Tonight on Bibliocracy, 8 PM on KPFK:  DAVID ULIN and Los Angeles Times Festival of Books preview.  It’s springtime, and the line-up of literary events is a full one, not the least of them being the annual Festival of Books sponsored by the Los Angeles Times, this weekend, Saturday and Sunday, April 12 & 13 on the campus of the University of Southern California.  KPFK will be there, broadcasting this show live at 10 a.m., and followed by onsite live broadcasts by Ian Masters (“Background Briefing”) and Maria Armoudian (“The Scholars’ Circle”).  The KPFK booth is number 210 so come by to watch live radio, buy books and station-related items or just to say hello to staff, programmers and volunteers in between visiting hundreds of other exhibitors and, best of all, attending panels and talks all weekend long.  Our Bibliocracy guide to all things Festival of Books is a friend of this program and a friend of readers and writers, and a terrific reviewer and writer himself, books editor for  the LA Times David Ulin.  He’ll talk with me tonight about the festival, the annual book prize nominations and his own work, too.  Ulin is the author of The Myth of Solid Ground: Earthquakes, Prediction, and the Fault Line Between Reason and Faith, a book knocked off bookstore shelves after our most recent earthquake, and the editor of Another City: Writing from Los Angeles and Writing Los Angeles: A Literary Anthology, and also a long meditative book-length essay called The Lost Art of Reading, which begins with the startling confession from a professional bibliofella:  “Sometime late last year --- I don’t remember when, exactly --- I noticed I was having trouble sitting down to read.” Then Ulin takes apart the many challenges to the interior life as against the virtual assault, and comes out swinging for books and reading and civic literacy.  Tonight he does the same, as in his smart reviews for the paper, and we preview this weekend’s books festival.  KPFK is a media sponsor of the festival, about which you can get information at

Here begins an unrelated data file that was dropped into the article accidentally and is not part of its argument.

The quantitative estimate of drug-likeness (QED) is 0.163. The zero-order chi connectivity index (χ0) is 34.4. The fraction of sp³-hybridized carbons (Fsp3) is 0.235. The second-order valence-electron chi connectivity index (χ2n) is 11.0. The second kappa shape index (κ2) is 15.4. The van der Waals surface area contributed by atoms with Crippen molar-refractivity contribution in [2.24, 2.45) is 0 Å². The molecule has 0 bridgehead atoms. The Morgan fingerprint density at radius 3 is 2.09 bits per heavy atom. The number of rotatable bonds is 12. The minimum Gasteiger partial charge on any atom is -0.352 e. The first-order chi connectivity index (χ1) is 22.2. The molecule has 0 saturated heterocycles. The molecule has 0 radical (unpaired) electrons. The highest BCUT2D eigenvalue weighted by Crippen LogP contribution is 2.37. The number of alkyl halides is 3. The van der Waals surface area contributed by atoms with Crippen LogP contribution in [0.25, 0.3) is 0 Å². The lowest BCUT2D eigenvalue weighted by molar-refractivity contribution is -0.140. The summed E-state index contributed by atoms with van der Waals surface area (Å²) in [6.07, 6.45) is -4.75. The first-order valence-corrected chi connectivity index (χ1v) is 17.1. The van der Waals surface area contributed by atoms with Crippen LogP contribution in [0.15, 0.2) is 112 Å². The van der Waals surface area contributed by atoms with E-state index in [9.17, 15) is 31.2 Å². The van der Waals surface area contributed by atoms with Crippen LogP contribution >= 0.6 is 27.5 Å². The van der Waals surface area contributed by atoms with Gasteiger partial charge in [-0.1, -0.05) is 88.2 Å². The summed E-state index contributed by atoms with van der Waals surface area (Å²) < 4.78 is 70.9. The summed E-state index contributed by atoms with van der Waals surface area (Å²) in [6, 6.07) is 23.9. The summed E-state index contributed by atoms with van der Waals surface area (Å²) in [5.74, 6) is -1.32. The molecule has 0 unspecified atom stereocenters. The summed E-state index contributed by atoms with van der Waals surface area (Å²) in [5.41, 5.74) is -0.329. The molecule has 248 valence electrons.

Thanks for listening, and see you at the Festival of Books.